were to immerse themselves (take a tub bath) versus sponge-bathing
(wipe themselves down)? How were hands washed? At what point do we
see the basin-and-pitcher arrangement appearing in the
Again, from Jewish religious practice, for reasons of purity, Jews
needed a special bath tub (mikvah) in which to immerse, although a
body of "living" water (river, lake, ocean) could be used when
available. Since washing was necessary all year round, though,
building a mikvah was likely a very early act of any new Jewish
community, even in period. I know a medieval Jewish mikvah was
excavated in London in the past five years or so.
Modern Jewish hand-washing ritual prescribed in the (period-era)
Talmud uses water poured over the hands from a small pitcher or cup.
This suggests to me that pouring water over the hands to wash them
might've been the common way to do it in Jewish communities in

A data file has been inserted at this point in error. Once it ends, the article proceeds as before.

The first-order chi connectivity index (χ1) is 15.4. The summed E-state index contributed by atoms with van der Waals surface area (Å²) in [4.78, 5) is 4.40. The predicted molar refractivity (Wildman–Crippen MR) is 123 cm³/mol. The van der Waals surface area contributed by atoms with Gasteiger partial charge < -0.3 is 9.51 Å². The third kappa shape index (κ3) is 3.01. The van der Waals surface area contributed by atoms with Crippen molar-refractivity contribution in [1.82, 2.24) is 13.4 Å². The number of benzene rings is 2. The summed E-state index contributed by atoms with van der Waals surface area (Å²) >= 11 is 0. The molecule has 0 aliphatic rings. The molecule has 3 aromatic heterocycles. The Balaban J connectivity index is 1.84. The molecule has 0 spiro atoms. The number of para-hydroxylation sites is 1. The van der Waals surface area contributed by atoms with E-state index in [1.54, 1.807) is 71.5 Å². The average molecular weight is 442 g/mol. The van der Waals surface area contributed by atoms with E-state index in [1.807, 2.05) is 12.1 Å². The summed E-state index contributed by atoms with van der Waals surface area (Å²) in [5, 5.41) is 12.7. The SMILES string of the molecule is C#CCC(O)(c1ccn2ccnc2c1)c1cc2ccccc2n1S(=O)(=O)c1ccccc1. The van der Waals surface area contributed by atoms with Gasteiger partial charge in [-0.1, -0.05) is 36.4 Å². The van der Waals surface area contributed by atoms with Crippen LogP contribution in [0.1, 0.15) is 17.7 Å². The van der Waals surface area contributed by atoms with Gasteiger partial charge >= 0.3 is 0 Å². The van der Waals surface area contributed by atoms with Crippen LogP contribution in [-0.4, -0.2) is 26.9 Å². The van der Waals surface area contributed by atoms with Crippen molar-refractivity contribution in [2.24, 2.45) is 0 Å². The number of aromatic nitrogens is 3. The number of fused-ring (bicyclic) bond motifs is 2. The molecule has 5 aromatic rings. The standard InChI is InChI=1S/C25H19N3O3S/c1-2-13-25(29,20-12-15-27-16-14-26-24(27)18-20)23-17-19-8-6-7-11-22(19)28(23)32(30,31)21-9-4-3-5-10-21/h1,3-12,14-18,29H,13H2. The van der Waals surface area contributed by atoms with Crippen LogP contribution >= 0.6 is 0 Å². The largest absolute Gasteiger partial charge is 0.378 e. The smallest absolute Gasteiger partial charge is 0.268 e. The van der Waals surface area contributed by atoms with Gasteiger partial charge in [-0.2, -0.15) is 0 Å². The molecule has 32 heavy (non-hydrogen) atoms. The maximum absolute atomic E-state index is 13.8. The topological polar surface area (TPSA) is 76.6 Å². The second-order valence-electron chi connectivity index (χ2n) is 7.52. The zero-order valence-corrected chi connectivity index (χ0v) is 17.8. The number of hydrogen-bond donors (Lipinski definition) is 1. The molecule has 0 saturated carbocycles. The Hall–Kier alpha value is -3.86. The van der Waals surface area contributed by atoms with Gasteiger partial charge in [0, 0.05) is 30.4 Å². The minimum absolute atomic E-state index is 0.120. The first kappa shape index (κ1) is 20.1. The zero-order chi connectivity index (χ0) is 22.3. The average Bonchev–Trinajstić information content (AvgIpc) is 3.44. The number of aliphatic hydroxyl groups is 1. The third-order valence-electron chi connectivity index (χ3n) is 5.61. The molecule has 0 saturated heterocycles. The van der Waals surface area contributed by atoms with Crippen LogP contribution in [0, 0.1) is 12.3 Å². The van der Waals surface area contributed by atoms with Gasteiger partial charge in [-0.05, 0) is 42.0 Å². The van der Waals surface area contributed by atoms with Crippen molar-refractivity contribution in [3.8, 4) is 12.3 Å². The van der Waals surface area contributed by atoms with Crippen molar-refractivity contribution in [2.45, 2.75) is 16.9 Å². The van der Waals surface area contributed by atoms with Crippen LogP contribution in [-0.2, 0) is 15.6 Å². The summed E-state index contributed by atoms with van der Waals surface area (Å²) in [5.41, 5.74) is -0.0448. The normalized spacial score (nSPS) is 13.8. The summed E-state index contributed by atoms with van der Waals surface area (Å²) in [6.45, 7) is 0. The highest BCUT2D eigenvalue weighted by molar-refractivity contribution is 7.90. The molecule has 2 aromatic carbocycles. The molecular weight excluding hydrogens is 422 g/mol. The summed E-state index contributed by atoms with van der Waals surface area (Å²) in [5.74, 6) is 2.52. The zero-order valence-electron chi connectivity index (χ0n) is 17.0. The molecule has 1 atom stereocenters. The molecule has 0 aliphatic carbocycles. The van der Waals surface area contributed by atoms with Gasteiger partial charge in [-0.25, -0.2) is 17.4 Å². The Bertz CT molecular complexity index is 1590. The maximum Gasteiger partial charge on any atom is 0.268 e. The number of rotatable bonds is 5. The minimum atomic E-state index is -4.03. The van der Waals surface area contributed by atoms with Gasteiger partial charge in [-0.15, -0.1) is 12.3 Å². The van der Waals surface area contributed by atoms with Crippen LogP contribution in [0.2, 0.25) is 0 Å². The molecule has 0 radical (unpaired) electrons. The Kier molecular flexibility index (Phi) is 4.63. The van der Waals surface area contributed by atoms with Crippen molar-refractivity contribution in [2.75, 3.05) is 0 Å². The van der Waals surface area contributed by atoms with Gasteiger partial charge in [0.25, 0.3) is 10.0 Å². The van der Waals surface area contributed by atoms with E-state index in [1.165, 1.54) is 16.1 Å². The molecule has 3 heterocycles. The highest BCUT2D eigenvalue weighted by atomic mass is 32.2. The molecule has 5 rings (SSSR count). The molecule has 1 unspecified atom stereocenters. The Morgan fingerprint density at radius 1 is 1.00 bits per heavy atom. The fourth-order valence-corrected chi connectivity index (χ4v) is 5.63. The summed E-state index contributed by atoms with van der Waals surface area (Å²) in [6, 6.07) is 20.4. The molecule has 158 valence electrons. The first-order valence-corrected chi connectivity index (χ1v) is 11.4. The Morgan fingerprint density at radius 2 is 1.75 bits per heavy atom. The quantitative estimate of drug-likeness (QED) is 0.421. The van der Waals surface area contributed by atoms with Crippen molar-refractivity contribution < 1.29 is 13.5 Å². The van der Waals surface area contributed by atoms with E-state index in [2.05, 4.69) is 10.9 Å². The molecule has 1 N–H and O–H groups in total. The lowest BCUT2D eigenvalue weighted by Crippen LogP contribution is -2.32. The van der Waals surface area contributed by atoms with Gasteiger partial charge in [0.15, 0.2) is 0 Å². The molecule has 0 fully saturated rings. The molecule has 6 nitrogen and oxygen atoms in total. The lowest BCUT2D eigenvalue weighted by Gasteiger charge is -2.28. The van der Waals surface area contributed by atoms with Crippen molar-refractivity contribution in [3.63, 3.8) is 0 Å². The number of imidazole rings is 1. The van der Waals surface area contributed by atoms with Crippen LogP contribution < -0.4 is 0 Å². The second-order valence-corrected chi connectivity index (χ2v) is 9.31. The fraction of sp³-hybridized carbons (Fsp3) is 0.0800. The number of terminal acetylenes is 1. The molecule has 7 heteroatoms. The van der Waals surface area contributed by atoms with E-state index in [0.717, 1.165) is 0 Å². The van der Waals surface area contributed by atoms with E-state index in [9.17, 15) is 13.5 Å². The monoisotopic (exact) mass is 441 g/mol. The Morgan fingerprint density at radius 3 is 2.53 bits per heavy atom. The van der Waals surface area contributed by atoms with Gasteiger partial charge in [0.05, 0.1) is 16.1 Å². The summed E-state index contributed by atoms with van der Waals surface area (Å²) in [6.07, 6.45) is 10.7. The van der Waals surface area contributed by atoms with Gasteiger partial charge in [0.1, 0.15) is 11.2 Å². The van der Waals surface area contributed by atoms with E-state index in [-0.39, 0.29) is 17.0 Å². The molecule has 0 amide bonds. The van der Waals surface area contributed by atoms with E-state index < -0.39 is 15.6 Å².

I'm happy to hear what people recall from their own research, or
where I might look to learn more.
... I come to this from a perspective of 12th C Norman (little difference from england to france) nobility. We have lots of pictures of wooden tubs, sometimesMessage 1 of 5 , Aug 1, 2005View SourceOn 8/2/05, willo <willolevin@...> wrote:
> Does anyone have good sources regarding how often (and in whatI come to this from a perspective of 12th C Norman (little difference
> manner) people bathed?
from england to france) nobility.
We have lots of pictures of wooden tubs, sometimes with fires
underneath them (maybe those ones aren't wooden). They look like half
barrels, and are usually depicted as fairly narrow - just wide enough